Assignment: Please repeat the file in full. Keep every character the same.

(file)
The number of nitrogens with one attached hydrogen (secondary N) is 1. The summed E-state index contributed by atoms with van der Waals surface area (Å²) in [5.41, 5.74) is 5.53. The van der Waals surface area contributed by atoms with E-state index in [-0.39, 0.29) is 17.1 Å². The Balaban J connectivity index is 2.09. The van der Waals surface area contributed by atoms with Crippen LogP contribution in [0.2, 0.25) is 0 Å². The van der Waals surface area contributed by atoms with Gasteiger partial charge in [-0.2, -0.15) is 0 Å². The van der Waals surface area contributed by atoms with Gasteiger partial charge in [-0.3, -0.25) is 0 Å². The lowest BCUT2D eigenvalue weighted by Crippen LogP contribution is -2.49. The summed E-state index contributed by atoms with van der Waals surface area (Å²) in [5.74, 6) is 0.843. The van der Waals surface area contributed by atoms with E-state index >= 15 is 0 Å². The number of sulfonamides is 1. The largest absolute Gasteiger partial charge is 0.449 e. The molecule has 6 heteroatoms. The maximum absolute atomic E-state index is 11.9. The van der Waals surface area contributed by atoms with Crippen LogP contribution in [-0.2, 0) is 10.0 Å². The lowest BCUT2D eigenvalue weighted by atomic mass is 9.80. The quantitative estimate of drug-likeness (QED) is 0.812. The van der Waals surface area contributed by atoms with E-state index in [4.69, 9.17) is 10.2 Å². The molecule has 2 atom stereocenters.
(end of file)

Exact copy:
The number of nitrogens with one attached hydrogen (secondary N) is 1. The summed E-state index contributed by atoms with van der Waals surface area (Å²) in [5.41, 5.74) is 5.53. The van der Waals surface area contributed by atoms with E-state index in [-0.39, 0.29) is 17.1 Å². The Balaban J connectivity index is 2.09. The van der Waals surface area contributed by atoms with Crippen LogP contribution in [0.2, 0.25) is 0 Å². The van der Waals surface area contributed by atoms with Gasteiger partial charge in [-0.2, -0.15) is 0 Å². The van der Waals surface area contributed by atoms with Gasteiger partial charge in [-0.3, -0.25) is 0 Å². The lowest BCUT2D eigenvalue weighted by Crippen LogP contribution is -2.49. The summed E-state index contributed by atoms with van der Waals surface area (Å²) in [5.74, 6) is 0.843. The van der Waals surface area contributed by atoms with E-state index >= 15 is 0 Å². The number of sulfonamides is 1. The largest absolute Gasteiger partial charge is 0.449 e. The molecule has 6 heteroatoms. The maximum absolute atomic E-state index is 11.9. The van der Waals surface area contributed by atoms with Crippen LogP contribution in [-0.2, 0) is 10.0 Å². The lowest BCUT2D eigenvalue weighted by atomic mass is 9.80. The quantitative estimate of drug-likeness (QED) is 0.812. The van der Waals surface area contributed by atoms with E-state index in [4.69, 9.17) is 10.2 Å². The molecule has 2 atom stereocenters.